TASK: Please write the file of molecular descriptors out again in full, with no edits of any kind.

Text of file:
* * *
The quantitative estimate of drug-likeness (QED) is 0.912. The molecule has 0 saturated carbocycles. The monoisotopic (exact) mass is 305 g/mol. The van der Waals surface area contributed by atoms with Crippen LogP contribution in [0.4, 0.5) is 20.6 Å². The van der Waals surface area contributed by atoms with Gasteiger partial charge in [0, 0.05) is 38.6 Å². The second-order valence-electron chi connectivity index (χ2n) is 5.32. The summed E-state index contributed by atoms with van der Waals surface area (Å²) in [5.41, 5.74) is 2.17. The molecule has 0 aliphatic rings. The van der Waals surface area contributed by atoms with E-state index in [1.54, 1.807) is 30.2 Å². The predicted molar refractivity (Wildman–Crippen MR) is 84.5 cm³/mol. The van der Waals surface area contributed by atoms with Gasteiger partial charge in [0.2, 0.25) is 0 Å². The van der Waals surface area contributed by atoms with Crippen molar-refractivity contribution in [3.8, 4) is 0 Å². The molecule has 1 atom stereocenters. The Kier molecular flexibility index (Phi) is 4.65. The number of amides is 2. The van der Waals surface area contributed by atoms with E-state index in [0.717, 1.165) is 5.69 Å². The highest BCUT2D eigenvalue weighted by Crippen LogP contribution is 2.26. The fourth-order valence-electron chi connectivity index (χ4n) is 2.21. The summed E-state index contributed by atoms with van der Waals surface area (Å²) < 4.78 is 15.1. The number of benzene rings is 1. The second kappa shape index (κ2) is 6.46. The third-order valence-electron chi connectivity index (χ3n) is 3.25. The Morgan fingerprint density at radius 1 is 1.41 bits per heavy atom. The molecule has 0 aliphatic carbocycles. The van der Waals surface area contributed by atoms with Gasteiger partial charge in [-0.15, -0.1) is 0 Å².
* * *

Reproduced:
The quantitative estimate of drug-likeness (QED) is 0.912. The molecule has 0 saturated carbocycles. The monoisotopic (exact) mass is 305 g/mol. The van der Waals surface area contributed by atoms with Crippen LogP contribution in [0.4, 0.5) is 20.6 Å². The van der Waals surface area contributed by atoms with Gasteiger partial charge in [0, 0.05) is 38.6 Å². The second-order valence-electron chi connectivity index (χ2n) is 5.32. The summed E-state index contributed by atoms with van der Waals surface area (Å²) in [5.41, 5.74) is 2.17. The molecule has 0 aliphatic rings. The van der Waals surface area contributed by atoms with E-state index in [1.54, 1.807) is 30.2 Å². The predicted molar refractivity (Wildman–Crippen MR) is 84.5 cm³/mol. The van der Waals surface area contributed by atoms with Gasteiger partial charge in [0.2, 0.25) is 0 Å². The van der Waals surface area contributed by atoms with Crippen molar-refractivity contribution in [3.8, 4) is 0 Å². The molecule has 1 atom stereocenters. The Kier molecular flexibility index (Phi) is 4.65. The number of amides is 2. The van der Waals surface area contributed by atoms with E-state index in [0.717, 1.165) is 5.69 Å². The highest BCUT2D eigenvalue weighted by Crippen LogP contribution is 2.26. The fourth-order valence-electron chi connectivity index (χ4n) is 2.21. The summed E-state index contributed by atoms with van der Waals surface area (Å²) < 4.78 is 15.1. The number of benzene rings is 1. The second kappa shape index (κ2) is 6.46. The third-order valence-electron chi connectivity index (χ3n) is 3.25. The Morgan fingerprint density at radius 1 is 1.41 bits per heavy atom. The molecule has 0 aliphatic carbocycles. The van der Waals surface area contributed by atoms with Gasteiger partial charge in [-0.15, -0.1) is 0 Å².